EXCLUSIVE: Orange County doctor accused of selling opioid prescriptions breaks his silence

ORANGE COUNTY (KABC) -- The Orange County doctor accused of selling prescriptions for opioids and other powerful drugs gave his first interview, speaking exclusively to Eyewitness News.

Dr. Dzung Pham is awaiting trial, facing felony charges.

"I strongly believe I'm innocent," he said.

Pham said he still has flashbacks to federal agents from the DEA arresting him and raiding his home and office on Dec. 18.

"It's certainly traumatic, I never expected to be treated like a criminal," Pham said.

He added the criminal process has not only taken a toll on him, but on his two kids and especially his wife.

"She cannot eat, she cannot sleep, just the uncertainty, the not knowing, the outcome of what's going to happen to me," he said.

He could potentially spend the rest of his life in prison if convicted of the six counts charged in a federal indictment, something he says he tries not to think about.

"Well, the worst case scenario is I'll go to jail, but I doubt very much that'll happen," Pham said.

In the arresting affidavit, prosecutors allege he wrote more than 50,000 prescriptions out of his office and five patients died from overdoses. He has not been charged with anything related to the deaths.

Prosecutors also allege some of his drugs were found in the system of the driver accused of hitting and killing Costa Mesa fire Capt. Mike Kreza and in the hands of the Borderline Bar & Grill shooting suspect.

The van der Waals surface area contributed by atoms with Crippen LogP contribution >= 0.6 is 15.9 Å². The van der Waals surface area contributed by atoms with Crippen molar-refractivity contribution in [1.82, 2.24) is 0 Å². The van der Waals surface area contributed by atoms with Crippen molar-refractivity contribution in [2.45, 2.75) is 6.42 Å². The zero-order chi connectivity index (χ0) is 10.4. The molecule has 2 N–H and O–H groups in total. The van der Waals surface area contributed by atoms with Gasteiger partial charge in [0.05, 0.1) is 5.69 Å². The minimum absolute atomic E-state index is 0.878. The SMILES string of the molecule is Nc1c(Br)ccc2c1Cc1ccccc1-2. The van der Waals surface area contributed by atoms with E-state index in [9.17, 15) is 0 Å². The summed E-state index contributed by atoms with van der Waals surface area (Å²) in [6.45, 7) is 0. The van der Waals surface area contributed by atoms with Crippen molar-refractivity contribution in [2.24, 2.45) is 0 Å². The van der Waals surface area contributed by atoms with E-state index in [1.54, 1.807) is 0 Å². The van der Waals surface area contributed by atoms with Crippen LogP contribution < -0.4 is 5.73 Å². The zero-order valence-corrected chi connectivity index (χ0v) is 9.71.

Pham's attorney, Thomas Gruenbeck, said those references are unfair to his client and the victims in these tragedies.

"Dr. Pham has not been charged in the indictment with anything related to those cases and it pains me that the families cannot recover when they constantly see these issues brought up in light of this case," Gruenbeck said.

Pham posted bail and was allowed to go back to work with restrictions. He said many of the 3,000 patients he's seen over the last 21 years have stood by him.

"A lot of my patients contact my nurses and told them they want to support me," he said.

Pham and his attorney would not speak about specific charges or details related to the case, but did say they want the public to wait for all the facts to come out.

"The more I read the documents I have so far, the more I believe in Dr. Pham's innocence," Gruenbeck said.

In the meantime, Pham said he wants people to know he's a kind man who cares about his patients.

"(It's) important for me to have the belief in myself and be strong," Pham said.

The trial is expected to begin on March 12.
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